Kamasi claimed that Miles Mosley plays bass like no one on earth and, from my experience, he told the truth. Playing acoustic he had it echoing and making all kinds of strange sounds before whisking up a seriously funky groove worthy of its electric lovechild. Part singing part rapping (known in reggae as sing-jay), he sounded eerily like George Clinton and the whole thing was like a massive funk jam before an almighty bass and clavinet funk-off.
A massive drum dual followed by two extraordinary practitioners, Ronald Jnr taking the honours for me as he seemed to provide the syncopation for the funkier moments.
Another song, another drum pileup and Kamasi, eloquent and witty throughout, regaled like a high priest, though more Sun Ra than Courtney Pine, asked if we'd like another. Silly question, two, three! We'll see he said.
Patrice Quinn was back up for The Rhythm Changes. A Billie Holliday reincarnation or trying too hard? Not a particularly great singer and, in terms of verse/chorus, not particularly great songs, I wasn't sure; it's on a knife edge, the site of so much great art, where people like Trane, Hendrix, Bird, Linda Jones and Jaco precariously walk a tightrope between bad-taste and greatness.
By the end everybody was on their feet, many had piled to the front to plead for more. A bit of a double fault (and a lone tennis reference) in my view when they played a 100 mph run through of brief solos. The place was ripe for a huge jam, they have the material and it wouldn't have been out of place. A minor quibble though.
Kamasi Washington is at the vanguard of a movement you feel could take over the world. Known as the West Coast Get Down, it includes Trane nephew Flying Lotus, Kendrick Lamarr, Thundercat and, beginning with Miles Mosley album Uprising in September, material from each of the individual band members here.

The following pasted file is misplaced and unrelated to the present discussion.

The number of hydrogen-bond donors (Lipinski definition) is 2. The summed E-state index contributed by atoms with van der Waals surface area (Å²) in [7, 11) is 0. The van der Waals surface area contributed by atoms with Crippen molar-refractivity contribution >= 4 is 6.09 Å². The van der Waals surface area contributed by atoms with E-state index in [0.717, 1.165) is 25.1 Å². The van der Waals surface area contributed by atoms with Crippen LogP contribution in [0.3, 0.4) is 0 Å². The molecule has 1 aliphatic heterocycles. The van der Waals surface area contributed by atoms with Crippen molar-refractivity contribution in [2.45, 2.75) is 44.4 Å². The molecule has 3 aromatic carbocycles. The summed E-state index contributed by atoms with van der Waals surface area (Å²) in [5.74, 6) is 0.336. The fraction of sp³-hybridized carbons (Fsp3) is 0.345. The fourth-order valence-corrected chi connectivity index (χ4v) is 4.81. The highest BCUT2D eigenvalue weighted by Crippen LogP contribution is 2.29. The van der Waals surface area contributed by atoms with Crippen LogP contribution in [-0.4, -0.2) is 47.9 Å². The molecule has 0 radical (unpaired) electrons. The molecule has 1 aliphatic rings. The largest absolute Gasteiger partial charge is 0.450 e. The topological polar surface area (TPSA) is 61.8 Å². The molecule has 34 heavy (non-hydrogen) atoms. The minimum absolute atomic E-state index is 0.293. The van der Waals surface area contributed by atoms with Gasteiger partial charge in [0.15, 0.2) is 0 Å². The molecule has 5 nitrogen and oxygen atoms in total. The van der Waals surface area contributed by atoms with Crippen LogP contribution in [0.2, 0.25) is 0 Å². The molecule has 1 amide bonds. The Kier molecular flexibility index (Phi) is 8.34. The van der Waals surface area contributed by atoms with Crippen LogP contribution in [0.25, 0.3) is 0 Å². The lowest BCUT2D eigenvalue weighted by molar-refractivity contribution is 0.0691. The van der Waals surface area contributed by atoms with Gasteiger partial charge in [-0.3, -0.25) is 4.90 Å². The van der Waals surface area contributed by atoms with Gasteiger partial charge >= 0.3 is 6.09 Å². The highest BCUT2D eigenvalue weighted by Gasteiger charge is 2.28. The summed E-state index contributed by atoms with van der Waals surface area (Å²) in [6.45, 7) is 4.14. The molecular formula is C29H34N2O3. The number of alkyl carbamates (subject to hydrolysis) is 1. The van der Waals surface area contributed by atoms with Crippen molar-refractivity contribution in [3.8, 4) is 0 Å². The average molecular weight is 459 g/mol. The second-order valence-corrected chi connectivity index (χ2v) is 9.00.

Kamasis' own epic album - erm - Epic was unanimously heralded, both by the Jazz press and the broadsheets, as the best album of last year though, at three hours including choirs, monologues and allsorts, it's patchy though brilliant at its best.
It was great to be a senior citizen at a gig again, though worrying to have so many feeling that having the music wasn't sufficient, and they needed something to snuggle up to or pin on a wall as well, and were prepared to pay three times as much for.
However, I think everybody felt they were part of something important; mixing rock and funk, just like the late sixties and seventies, but representing the history, present and future of the music simultaneously, in a way Robert Glasper, Christian Scott and Terence Blanchard, lacking a focal point, haven't quite managed. Terence Blanchard was great at the Sage doing something similar, but must negotiate his past, and feels the need to walk backwards across the stage and turn his back on his audience to accompany his electrification. Perhaps now they have a figurehead.
Gig of the year so far? Gig of the year! 
Steve T.
NB. No space to do it justice but if you're into Indo Fusion with a touch of African, check out Sorathy Korwar who got things off to a fine start.

1 comment :

Steven T. said...

Incidentally, the photo with Francis Tulip and Dan Lawrence was taken on Dans phone by the girl who is playing tenor at the Bridge on sunday - I'm sorry I forgot her name but she was with John Pope. Couple of others there from the North East we recognised too.